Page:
I’m so sorry, I guess this rates my overall maturity level, as soon as I saw the captains name was James Woods, I instantly cast him as the actor James Woods and couldn’t stop thinking about videodrome (hence the odd title of my review).

Just had to get that out the way ha.

Now to the review.

I just read the first chapter so far and I thought the story was pretty good, I don’t usually like when stories get right into the action but this really actually catches you off guard. You almost feel exactly as I imagine the crew of the boat feel, caught completely with their trousers down.
It’s very pulp, with the femme fatal and the visceral violence, I really enjoyed the description of the gun fire and the use of sensory information. You could literally smell the bullets as they were fired and it added a whole new level to the description and put me right in the room.
Instantly it reminded me of a classic action movie from the mid-nineties like Die Hard three or something and that I really enjoyed, I loved that period of gritty, yet slightly campy/pulpy action movies.
The plot I found a little trouble with, not a lot is given to why this happening, I know right, der money but there are hints there that it’s something more with the mysterious tattoo. But I had to mark this a little lower just because I thought the plot was a little contrived, I liked what was happening but how could these terrorists/thieves/nebulous bad guys sneak up on this giant super tanker and take it over in a matter of moments?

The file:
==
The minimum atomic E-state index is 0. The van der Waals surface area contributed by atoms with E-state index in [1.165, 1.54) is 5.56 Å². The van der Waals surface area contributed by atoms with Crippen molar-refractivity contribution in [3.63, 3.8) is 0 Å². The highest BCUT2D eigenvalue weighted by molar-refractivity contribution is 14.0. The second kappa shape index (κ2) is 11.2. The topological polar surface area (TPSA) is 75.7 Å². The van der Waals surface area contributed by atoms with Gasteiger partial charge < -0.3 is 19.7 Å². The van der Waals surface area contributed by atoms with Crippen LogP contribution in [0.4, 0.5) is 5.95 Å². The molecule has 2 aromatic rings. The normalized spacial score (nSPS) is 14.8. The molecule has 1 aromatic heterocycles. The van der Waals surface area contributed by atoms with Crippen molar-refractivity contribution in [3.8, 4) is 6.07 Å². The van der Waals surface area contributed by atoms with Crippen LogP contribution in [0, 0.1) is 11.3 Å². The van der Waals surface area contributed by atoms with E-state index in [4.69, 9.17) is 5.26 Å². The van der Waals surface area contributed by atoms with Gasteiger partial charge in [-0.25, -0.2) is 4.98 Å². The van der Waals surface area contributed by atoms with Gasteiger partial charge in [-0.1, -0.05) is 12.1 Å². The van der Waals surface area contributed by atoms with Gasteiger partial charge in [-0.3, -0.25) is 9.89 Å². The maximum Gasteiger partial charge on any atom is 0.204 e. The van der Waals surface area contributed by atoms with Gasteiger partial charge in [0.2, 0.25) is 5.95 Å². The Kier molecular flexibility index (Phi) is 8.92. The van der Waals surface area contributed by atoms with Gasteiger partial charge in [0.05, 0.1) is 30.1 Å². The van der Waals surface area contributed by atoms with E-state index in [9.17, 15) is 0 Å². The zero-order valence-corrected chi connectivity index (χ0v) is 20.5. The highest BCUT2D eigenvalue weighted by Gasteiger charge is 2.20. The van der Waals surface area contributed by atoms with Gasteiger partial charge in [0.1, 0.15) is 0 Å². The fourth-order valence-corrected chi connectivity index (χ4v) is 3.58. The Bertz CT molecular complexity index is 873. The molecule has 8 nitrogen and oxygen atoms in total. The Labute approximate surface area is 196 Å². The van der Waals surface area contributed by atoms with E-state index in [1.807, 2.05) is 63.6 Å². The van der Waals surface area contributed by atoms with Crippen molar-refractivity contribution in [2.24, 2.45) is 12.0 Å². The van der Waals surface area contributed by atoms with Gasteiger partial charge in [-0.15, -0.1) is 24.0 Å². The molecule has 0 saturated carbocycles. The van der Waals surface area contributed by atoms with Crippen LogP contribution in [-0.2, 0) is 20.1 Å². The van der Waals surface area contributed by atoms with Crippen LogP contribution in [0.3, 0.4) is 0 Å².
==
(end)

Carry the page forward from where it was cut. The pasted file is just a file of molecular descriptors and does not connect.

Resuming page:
Surely they have armed guards on a super tanker or radar or something they could use to detect pirates, it’s not like you really sneak up on someone in the indian ocean, least of all a giant super tanker named the ‘Goliath’, probably crewed by hundred of people, all not watching the horizon or any device that might tell them a ship full of heavily armed dudes is coming to rob them.
I do have faith though that this is probably elucidated on later in the plot but I was a little annoyed that it wasn’t made clear that it was night time at the start of the chapter or listed on the date stamp. I’m sitting here imagining this is all happening mid-morning while they still have croissant crumbs on their shirts you know. Just a time stamp or just a little description of the night would go a long way to setting the scene and adding more plausibility to them being boarded like that without them having a clue.
I loved all the technical language in regard to the boat ‘stuff’, I didn’t understand any of it, but I’m sure somebody who knew anything about boats would, and that’s the point, it’s add something.
Frankly I don’t have much to say about the writing style and the grammar and punctuation, it’s very professional and very competent and it shows what I’m guessing is a lot of experience, so I can’t fault it in the slightest.
The only thing I feel like sticking to you for is fact you didn’t delete the ‘start writing here…’ bit. Schoolboy error mate haha.
I was reading the end thinking ‘Start writing here? they just got on a lifeboat, why are they writing, what?’ then I realised.
It’s not big deal, takes two seconds to fix, I just thought my being confounded at it for a few minutes was slightly amusing.

Overall I really liked it and I would read on and recommend it.

If you wanna read it you can check it out on inkitt by following this glowing title Black Gold.